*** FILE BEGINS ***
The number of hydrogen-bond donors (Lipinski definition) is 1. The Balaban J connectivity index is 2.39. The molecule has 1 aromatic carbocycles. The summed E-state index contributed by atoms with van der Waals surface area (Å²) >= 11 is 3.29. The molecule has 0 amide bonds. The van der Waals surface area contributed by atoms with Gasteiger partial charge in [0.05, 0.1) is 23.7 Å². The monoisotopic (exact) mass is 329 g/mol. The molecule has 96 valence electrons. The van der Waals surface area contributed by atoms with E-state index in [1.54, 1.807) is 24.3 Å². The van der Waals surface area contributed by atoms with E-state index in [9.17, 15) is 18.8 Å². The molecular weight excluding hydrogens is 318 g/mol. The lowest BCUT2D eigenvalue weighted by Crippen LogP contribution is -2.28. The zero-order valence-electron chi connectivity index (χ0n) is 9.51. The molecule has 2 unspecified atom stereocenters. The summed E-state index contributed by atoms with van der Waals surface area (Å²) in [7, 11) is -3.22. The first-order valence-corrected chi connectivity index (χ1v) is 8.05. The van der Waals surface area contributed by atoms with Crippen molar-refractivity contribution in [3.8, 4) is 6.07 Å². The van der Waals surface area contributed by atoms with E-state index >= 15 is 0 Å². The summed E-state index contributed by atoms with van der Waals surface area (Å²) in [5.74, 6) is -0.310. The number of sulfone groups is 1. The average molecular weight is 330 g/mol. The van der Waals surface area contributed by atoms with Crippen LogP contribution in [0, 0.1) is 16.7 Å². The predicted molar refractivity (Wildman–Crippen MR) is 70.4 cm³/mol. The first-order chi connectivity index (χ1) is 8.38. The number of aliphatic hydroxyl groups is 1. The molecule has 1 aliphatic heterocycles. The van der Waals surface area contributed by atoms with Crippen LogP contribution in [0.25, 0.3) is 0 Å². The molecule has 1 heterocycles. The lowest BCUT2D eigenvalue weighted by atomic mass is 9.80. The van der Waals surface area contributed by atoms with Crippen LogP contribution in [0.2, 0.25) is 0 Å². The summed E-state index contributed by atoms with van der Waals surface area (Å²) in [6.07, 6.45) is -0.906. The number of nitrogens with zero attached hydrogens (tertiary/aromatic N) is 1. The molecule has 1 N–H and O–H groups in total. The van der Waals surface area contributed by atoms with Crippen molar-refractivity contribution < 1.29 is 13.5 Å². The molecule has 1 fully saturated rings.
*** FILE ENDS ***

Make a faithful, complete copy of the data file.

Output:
The number of hydrogen-bond donors (Lipinski definition) is 1. The Balaban J connectivity index is 2.39. The molecule has 1 aromatic carbocycles. The summed E-state index contributed by atoms with van der Waals surface area (Å²) >= 11 is 3.29. The molecule has 0 amide bonds. The van der Waals surface area contributed by atoms with Gasteiger partial charge in [0.05, 0.1) is 23.7 Å². The monoisotopic (exact) mass is 329 g/mol. The molecule has 96 valence electrons. The van der Waals surface area contributed by atoms with E-state index in [1.54, 1.807) is 24.3 Å². The van der Waals surface area contributed by atoms with E-state index in [9.17, 15) is 18.8 Å². The molecular weight excluding hydrogens is 318 g/mol. The lowest BCUT2D eigenvalue weighted by Crippen LogP contribution is -2.28. The zero-order valence-electron chi connectivity index (χ0n) is 9.51. The molecule has 2 unspecified atom stereocenters. The summed E-state index contributed by atoms with van der Waals surface area (Å²) in [7, 11) is -3.22. The first-order valence-corrected chi connectivity index (χ1v) is 8.05. The van der Waals surface area contributed by atoms with Crippen molar-refractivity contribution in [3.8, 4) is 6.07 Å². The van der Waals surface area contributed by atoms with E-state index >= 15 is 0 Å². The summed E-state index contributed by atoms with van der Waals surface area (Å²) in [5.74, 6) is -0.310. The number of sulfone groups is 1. The average molecular weight is 330 g/mol. The van der Waals surface area contributed by atoms with Crippen LogP contribution in [0, 0.1) is 16.7 Å². The predicted molar refractivity (Wildman–Crippen MR) is 70.4 cm³/mol. The first-order chi connectivity index (χ1) is 8.38. The number of aliphatic hydroxyl groups is 1. The molecule has 1 aliphatic heterocycles. The van der Waals surface area contributed by atoms with Crippen LogP contribution in [0.25, 0.3) is 0 Å². The molecule has 1 heterocycles. The lowest BCUT2D eigenvalue weighted by atomic mass is 9.80. The van der Waals surface area contributed by atoms with Crippen LogP contribution in [0.2, 0.25) is 0 Å². The summed E-state index contributed by atoms with van der Waals surface area (Å²) in [6.07, 6.45) is -0.906. The number of nitrogens with zero attached hydrogens (tertiary/aromatic N) is 1. The molecule has 1 N–H and O–H groups in total. The van der Waals surface area contributed by atoms with Crippen molar-refractivity contribution < 1.29 is 13.5 Å². The molecule has 1 fully saturated rings.